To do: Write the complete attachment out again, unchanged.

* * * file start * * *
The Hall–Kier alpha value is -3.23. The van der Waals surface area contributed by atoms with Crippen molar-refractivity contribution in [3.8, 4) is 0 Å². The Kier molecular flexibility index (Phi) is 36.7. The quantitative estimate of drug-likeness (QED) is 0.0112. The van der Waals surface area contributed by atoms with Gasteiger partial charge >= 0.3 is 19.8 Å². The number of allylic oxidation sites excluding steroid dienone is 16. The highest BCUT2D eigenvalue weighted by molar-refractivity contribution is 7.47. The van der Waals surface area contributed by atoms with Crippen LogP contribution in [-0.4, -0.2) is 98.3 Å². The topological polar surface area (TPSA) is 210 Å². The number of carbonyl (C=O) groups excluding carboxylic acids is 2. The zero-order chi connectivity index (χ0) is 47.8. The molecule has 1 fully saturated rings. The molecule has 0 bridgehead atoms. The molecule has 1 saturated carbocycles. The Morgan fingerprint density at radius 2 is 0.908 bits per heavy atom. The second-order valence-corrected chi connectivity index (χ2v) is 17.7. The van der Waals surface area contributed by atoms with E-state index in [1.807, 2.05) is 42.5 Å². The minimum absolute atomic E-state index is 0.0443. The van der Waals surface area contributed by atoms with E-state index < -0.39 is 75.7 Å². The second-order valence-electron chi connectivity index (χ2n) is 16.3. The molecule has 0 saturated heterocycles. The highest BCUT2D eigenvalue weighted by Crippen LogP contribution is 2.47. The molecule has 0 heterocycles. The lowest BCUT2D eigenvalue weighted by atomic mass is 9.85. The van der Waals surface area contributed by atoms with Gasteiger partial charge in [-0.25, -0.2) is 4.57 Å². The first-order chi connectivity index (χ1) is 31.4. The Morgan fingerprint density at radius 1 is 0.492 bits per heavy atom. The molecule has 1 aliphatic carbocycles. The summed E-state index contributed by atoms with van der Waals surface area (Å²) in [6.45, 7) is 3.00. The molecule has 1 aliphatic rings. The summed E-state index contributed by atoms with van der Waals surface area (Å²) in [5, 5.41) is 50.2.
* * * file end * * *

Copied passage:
The Hall–Kier alpha value is -3.23. The van der Waals surface area contributed by atoms with Crippen molar-refractivity contribution in [3.8, 4) is 0 Å². The Kier molecular flexibility index (Phi) is 36.7. The quantitative estimate of drug-likeness (QED) is 0.0112. The van der Waals surface area contributed by atoms with Gasteiger partial charge >= 0.3 is 19.8 Å². The number of allylic oxidation sites excluding steroid dienone is 16. The highest BCUT2D eigenvalue weighted by molar-refractivity contribution is 7.47. The van der Waals surface area contributed by atoms with Crippen LogP contribution in [-0.4, -0.2) is 98.3 Å². The topological polar surface area (TPSA) is 210 Å². The number of carbonyl (C=O) groups excluding carboxylic acids is 2. The zero-order chi connectivity index (χ0) is 47.8. The molecule has 1 fully saturated rings. The molecule has 0 bridgehead atoms. The molecule has 1 saturated carbocycles. The Morgan fingerprint density at radius 2 is 0.908 bits per heavy atom. The second-order valence-corrected chi connectivity index (χ2v) is 17.7. The van der Waals surface area contributed by atoms with E-state index in [1.807, 2.05) is 42.5 Å². The minimum absolute atomic E-state index is 0.0443. The van der Waals surface area contributed by atoms with E-state index < -0.39 is 75.7 Å². The second-order valence-electron chi connectivity index (χ2n) is 16.3. The molecule has 0 saturated heterocycles. The highest BCUT2D eigenvalue weighted by Crippen LogP contribution is 2.47. The molecule has 0 heterocycles. The lowest BCUT2D eigenvalue weighted by atomic mass is 9.85. The van der Waals surface area contributed by atoms with Gasteiger partial charge in [-0.25, -0.2) is 4.57 Å². The first-order chi connectivity index (χ1) is 31.4. The Morgan fingerprint density at radius 1 is 0.492 bits per heavy atom. The molecule has 1 aliphatic carbocycles. The summed E-state index contributed by atoms with van der Waals surface area (Å²) in [6.45, 7) is 3.00. The molecule has 1 aliphatic rings. The summed E-state index contributed by atoms with van der Waals surface area (Å²) in [5, 5.41) is 50.2.